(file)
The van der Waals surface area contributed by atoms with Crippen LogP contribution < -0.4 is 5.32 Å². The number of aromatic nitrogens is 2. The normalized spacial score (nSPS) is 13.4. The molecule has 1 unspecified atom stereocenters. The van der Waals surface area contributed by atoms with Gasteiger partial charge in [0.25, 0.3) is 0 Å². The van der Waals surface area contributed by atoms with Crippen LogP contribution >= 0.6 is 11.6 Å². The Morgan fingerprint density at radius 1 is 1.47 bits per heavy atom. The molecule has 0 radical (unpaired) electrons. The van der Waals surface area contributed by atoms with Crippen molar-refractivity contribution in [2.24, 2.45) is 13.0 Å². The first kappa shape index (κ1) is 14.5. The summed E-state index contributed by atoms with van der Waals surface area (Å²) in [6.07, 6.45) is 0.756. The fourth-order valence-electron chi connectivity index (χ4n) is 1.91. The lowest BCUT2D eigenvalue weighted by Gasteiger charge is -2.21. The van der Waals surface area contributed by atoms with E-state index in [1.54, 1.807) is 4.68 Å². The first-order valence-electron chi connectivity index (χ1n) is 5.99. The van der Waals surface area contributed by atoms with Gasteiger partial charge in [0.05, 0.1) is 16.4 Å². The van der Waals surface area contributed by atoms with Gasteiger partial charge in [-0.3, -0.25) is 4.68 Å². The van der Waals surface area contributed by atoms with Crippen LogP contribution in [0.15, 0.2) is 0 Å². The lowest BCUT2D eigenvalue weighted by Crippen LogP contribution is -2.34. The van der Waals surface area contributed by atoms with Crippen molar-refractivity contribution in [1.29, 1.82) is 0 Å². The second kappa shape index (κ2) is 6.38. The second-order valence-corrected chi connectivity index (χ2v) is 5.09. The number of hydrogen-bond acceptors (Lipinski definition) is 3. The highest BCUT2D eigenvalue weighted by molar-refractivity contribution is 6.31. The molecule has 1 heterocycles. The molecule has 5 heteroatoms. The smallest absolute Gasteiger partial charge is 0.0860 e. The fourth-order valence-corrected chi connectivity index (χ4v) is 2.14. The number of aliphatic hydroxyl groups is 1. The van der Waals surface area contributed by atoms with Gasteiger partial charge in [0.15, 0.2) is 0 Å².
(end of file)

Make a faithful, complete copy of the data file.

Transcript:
The van der Waals surface area contributed by atoms with Crippen LogP contribution < -0.4 is 5.32 Å². The number of aromatic nitrogens is 2. The normalized spacial score (nSPS) is 13.4. The molecule has 1 unspecified atom stereocenters. The van der Waals surface area contributed by atoms with Gasteiger partial charge in [0.25, 0.3) is 0 Å². The van der Waals surface area contributed by atoms with Crippen LogP contribution >= 0.6 is 11.6 Å². The Morgan fingerprint density at radius 1 is 1.47 bits per heavy atom. The molecule has 0 radical (unpaired) electrons. The van der Waals surface area contributed by atoms with Crippen molar-refractivity contribution in [2.24, 2.45) is 13.0 Å². The first kappa shape index (κ1) is 14.5. The summed E-state index contributed by atoms with van der Waals surface area (Å²) in [6.07, 6.45) is 0.756. The fourth-order valence-electron chi connectivity index (χ4n) is 1.91. The lowest BCUT2D eigenvalue weighted by Gasteiger charge is -2.21. The van der Waals surface area contributed by atoms with E-state index in [1.54, 1.807) is 4.68 Å². The first-order valence-electron chi connectivity index (χ1n) is 5.99. The van der Waals surface area contributed by atoms with Gasteiger partial charge in [0.05, 0.1) is 16.4 Å². The van der Waals surface area contributed by atoms with Gasteiger partial charge in [-0.3, -0.25) is 4.68 Å². The van der Waals surface area contributed by atoms with Crippen LogP contribution in [0.15, 0.2) is 0 Å². The lowest BCUT2D eigenvalue weighted by Crippen LogP contribution is -2.34. The van der Waals surface area contributed by atoms with Crippen molar-refractivity contribution in [1.29, 1.82) is 0 Å². The second kappa shape index (κ2) is 6.38. The second-order valence-corrected chi connectivity index (χ2v) is 5.09. The number of hydrogen-bond acceptors (Lipinski definition) is 3. The highest BCUT2D eigenvalue weighted by molar-refractivity contribution is 6.31. The molecule has 1 heterocycles. The molecule has 5 heteroatoms. The smallest absolute Gasteiger partial charge is 0.0860 e. The fourth-order valence-corrected chi connectivity index (χ4v) is 2.14. The number of aliphatic hydroxyl groups is 1. The van der Waals surface area contributed by atoms with Gasteiger partial charge in [0.15, 0.2) is 0 Å².